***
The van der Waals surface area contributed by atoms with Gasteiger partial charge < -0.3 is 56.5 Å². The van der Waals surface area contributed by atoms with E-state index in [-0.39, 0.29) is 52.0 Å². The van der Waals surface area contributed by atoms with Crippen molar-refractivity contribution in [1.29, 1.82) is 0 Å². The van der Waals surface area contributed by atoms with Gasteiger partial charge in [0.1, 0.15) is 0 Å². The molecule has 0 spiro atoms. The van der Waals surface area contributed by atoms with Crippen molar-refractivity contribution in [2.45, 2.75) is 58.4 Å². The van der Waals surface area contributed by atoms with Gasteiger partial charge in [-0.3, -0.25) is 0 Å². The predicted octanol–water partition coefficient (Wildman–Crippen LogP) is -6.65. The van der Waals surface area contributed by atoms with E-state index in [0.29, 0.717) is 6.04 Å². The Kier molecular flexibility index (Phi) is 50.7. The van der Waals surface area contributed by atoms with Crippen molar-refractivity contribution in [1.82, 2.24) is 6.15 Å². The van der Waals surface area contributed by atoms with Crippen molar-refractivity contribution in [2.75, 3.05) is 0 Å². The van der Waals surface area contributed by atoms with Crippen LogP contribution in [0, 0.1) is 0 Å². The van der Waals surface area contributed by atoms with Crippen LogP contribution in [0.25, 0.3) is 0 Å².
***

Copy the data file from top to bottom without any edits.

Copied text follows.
The van der Waals surface area contributed by atoms with Gasteiger partial charge < -0.3 is 56.5 Å². The van der Waals surface area contributed by atoms with E-state index in [-0.39, 0.29) is 52.0 Å². The van der Waals surface area contributed by atoms with Crippen molar-refractivity contribution in [1.29, 1.82) is 0 Å². The van der Waals surface area contributed by atoms with Gasteiger partial charge in [0.1, 0.15) is 0 Å². The molecule has 0 spiro atoms. The van der Waals surface area contributed by atoms with Crippen molar-refractivity contribution in [2.45, 2.75) is 58.4 Å². The van der Waals surface area contributed by atoms with Gasteiger partial charge in [-0.3, -0.25) is 0 Å². The predicted octanol–water partition coefficient (Wildman–Crippen LogP) is -6.65. The van der Waals surface area contributed by atoms with E-state index in [0.29, 0.717) is 6.04 Å². The Kier molecular flexibility index (Phi) is 50.7. The van der Waals surface area contributed by atoms with Crippen molar-refractivity contribution in [1.82, 2.24) is 6.15 Å². The van der Waals surface area contributed by atoms with Crippen molar-refractivity contribution in [2.75, 3.05) is 0 Å². The van der Waals surface area contributed by atoms with Crippen LogP contribution in [0, 0.1) is 0 Å². The van der Waals surface area contributed by atoms with Crippen LogP contribution in [0.25, 0.3) is 0 Å².